Tommy Fury interview: How Tyson Fury's brother has ditched Love Island infamy to prove himself – 'I don't want freebies'
Tommy Fury was always there, you just didn’t notice him.
He was in the background at the gym staring longingly into the ring. He was ringside when nobody knew who he was. He was among the celebrations in Dusseldorf, drowned out by bigger, louder relatives.
Now the younger brother of Tyson Fury has his own spotlight it comes with criticism that he is a wannabe and a poser, that his boxing record is inflated just to look good on social media. Tommy Fury, though, has heard all this before. Remember, he was always there, you just didn’t notice him.
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“Everybody looks at my career through a magnifying glass with a notebook and a pen,” Tommy tells Sky Sports.
“Everything I do wrong goes straight onto Twitter and Instagram.”
He is among the latest crop of up-and-coming boxers with a famous surname – the path most recently trodden by Chris Eubank Jr and Conor Benn now has Tommy Fury and Campbell Hatton taking their earliest steps.
It comes with critics who cite hanging onto the successful relative’s coattails but Tommy says: “They don’t understand that I don’t feel that pressure because, as a 14-year-old kid, it was already there.
“‘Look, it’s Tyson’s brother, let’s watch him spar!’
“‘It’s Tyson’s brother, let’s watch his first amateur fight!’
“It’s nothing new to me for everybody to be judging and criticising me.
“If Trevor from four doors down doesn’t like me, it doesn’t change my life. Trevor can keep spouting whatever he wants about me!”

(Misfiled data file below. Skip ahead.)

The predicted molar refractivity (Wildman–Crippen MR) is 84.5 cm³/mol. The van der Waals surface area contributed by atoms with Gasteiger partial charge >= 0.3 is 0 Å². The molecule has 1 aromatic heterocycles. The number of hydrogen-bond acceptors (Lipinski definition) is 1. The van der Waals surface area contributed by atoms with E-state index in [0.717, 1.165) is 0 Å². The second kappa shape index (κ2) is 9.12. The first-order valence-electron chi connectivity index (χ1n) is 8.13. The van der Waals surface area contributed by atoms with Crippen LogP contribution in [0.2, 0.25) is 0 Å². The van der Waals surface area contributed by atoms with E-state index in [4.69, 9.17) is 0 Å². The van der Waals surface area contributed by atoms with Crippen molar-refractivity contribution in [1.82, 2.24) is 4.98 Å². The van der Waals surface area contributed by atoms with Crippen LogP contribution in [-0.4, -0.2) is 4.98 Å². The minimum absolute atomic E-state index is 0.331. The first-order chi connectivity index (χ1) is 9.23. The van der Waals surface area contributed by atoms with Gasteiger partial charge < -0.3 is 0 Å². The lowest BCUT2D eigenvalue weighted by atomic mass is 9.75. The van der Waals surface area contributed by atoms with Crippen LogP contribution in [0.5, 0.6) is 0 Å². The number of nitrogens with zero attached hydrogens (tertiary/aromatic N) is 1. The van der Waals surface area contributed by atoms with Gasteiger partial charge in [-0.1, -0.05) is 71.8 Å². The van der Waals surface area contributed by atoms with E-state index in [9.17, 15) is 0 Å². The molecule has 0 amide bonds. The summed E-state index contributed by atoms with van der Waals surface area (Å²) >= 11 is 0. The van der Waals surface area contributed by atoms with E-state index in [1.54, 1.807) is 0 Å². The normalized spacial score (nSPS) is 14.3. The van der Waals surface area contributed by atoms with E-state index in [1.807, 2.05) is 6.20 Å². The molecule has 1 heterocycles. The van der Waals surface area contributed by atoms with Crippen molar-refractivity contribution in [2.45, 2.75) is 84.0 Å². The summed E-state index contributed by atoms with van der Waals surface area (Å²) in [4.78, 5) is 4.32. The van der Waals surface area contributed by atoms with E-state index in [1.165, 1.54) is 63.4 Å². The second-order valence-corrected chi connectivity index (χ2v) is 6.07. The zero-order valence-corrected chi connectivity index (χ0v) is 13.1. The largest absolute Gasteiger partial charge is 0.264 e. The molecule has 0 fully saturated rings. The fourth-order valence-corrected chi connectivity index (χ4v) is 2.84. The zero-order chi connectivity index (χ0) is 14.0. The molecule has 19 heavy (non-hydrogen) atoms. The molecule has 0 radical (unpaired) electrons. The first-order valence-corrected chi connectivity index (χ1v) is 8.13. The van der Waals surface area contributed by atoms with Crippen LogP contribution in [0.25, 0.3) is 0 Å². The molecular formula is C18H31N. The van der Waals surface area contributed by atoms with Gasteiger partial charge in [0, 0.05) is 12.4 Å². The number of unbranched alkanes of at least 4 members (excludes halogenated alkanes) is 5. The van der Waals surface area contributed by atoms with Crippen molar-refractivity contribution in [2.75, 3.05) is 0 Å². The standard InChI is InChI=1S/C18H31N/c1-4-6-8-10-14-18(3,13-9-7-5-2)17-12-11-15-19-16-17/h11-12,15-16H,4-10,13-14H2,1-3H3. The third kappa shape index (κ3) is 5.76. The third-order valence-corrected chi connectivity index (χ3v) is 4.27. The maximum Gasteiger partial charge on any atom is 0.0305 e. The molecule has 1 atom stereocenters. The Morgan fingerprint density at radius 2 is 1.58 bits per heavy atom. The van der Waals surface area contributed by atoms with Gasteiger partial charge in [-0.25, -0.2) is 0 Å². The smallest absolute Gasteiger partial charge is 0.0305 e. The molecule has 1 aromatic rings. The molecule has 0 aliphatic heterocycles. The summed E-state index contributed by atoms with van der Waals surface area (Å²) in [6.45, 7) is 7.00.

Tommy shot to fame in the summer of 2019 on Love Island – he had, by that time, already won his first two professional boxing matches but they had gone under the radar, as most boxers’ earliest assignments are designed to do.
The mainstream fame he now has due to his frolicking on reality television was held up as proof that he wasn’t a serious boxer. But when Tommy obliterated three opponents in the past 14 months, the criticism evolved to picking holes in the quality of those rivals.
It’s true that, of Tommy’s five opponents, three had never previously won a fight. Combined they have 12 wins, five draws, 174 defeats. They are an uninspiring bunch.
But it’s also true to say that most boxers begin slowly before they have a name worth following – for Tommy, the process was in reverse.
“He had only been stopped once,” Tommy says of his most recent foe, Scott Williams. “A lot of good names couldn’t get him out of there, but I did it in two rounds.”
Williams has lost all 10 of his fights but possesses the remarkable honour of having fought two Love Island contestants. He went the distance with Idris Virgo, a 2018 contestant and now, like Tommy, an unbeaten prospect.
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Boxing was Tommy’s passion and his career before he was sought out by Love Island and accepted their invitation, astutely considering that raising his public profile would eventually benefit his sporting ambitions.